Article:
Tuesday, March 10, 2009

Advocate for Anonymity

When I wrote this earlier post about a recent Maryland Court of Appeals ruling protecting anonymous commenter’s on blogs I didn’t realize there was a local connection. Though the case that prompted the ruling was based on a incident at a Dunkin Donuts restaurant in Centreville, Md, the majority opinion in the case was rendered by Judge Lynne Battaglia, a Columbia resident.

In his column in today’s Washington Post, Marc Fisher delved a little deeper in the ramifications of this ruling and he shared Judge Battaglias opinion.

“…an aggrieved party first must go on the message board to let the anonymous commenter know that the slammee is ticked off and seeks justice. Then the target of the comment must identify the offending statements and persuade the court that the statements constitute defamation. Only then does the court weigh the claim of defamation against the commenter's First Amendment right to speak his mind.”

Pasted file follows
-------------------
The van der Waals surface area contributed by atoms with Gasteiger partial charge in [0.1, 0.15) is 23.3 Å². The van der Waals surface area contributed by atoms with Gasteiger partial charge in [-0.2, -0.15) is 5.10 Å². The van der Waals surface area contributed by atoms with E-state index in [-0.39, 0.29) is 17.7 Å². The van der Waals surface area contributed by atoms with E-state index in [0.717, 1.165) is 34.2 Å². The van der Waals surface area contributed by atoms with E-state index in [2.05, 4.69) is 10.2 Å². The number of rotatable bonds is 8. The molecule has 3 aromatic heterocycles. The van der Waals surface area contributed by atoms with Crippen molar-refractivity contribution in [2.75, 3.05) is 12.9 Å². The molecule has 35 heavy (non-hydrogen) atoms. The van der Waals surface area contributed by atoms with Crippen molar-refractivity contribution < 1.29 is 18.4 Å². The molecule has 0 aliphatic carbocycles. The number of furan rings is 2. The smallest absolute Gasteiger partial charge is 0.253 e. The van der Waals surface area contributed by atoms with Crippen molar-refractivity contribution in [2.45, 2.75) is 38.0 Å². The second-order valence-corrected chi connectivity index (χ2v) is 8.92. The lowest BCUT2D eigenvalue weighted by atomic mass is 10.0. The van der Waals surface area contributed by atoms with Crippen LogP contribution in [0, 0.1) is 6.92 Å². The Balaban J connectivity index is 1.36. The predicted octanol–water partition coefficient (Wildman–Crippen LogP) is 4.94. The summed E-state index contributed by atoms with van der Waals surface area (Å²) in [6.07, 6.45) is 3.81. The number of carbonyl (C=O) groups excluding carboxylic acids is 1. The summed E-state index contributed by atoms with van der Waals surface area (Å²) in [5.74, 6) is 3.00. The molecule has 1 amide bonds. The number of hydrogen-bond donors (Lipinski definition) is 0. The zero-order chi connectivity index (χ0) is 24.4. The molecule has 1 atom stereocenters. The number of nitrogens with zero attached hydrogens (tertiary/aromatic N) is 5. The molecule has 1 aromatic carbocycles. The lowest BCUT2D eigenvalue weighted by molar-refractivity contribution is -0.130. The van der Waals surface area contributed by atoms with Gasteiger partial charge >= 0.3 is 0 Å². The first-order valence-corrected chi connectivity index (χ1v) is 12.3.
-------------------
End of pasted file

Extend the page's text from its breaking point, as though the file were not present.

Marc generally agreed with Judge Battaglia. “Our system of protecting free speech depends on the marketplace of ideas to generate its own self-correcting mechanisms.”

I met Judge Battaglia when I lived in the Town Center neighborhood of Vantage Point. We used to regularly run into each other during our morning and evening dog walks in the neighborhood before I moved to Ellicott City.

Well done Judge.


Anonymous said...

So, are we allowed to tell the truth about horrid conditions or not?